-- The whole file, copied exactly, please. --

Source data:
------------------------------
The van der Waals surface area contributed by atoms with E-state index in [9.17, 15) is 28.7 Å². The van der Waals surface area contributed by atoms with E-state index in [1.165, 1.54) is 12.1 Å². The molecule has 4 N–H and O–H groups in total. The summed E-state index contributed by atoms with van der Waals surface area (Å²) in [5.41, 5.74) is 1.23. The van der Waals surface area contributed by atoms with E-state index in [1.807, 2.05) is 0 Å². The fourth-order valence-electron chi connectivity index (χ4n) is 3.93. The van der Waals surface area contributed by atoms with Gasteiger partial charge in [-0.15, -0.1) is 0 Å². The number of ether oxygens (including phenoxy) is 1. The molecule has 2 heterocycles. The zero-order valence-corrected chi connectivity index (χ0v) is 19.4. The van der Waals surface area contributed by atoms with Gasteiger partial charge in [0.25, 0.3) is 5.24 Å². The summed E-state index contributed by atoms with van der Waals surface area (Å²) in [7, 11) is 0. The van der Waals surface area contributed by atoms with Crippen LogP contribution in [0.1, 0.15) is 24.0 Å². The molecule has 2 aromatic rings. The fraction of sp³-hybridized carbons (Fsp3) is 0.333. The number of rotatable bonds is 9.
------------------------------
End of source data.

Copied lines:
The van der Waals surface area contributed by atoms with E-state index in [9.17, 15) is 28.7 Å². The van der Waals surface area contributed by atoms with E-state index in [1.165, 1.54) is 12.1 Å². The molecule has 4 N–H and O–H groups in total. The summed E-state index contributed by atoms with van der Waals surface area (Å²) in [5.41, 5.74) is 1.23. The van der Waals surface area contributed by atoms with E-state index in [1.807, 2.05) is 0 Å². The fourth-order valence-electron chi connectivity index (χ4n) is 3.93. The van der Waals surface area contributed by atoms with Gasteiger partial charge in [-0.15, -0.1) is 0 Å². The number of ether oxygens (including phenoxy) is 1. The molecule has 2 heterocycles. The zero-order valence-corrected chi connectivity index (χ0v) is 19.4. The van der Waals surface area contributed by atoms with Gasteiger partial charge in [0.25, 0.3) is 5.24 Å². The summed E-state index contributed by atoms with van der Waals surface area (Å²) in [7, 11) is 0. The van der Waals surface area contributed by atoms with Crippen LogP contribution in [0.1, 0.15) is 24.0 Å². The molecule has 2 aromatic rings. The fraction of sp³-hybridized carbons (Fsp3) is 0.333. The number of rotatable bonds is 9.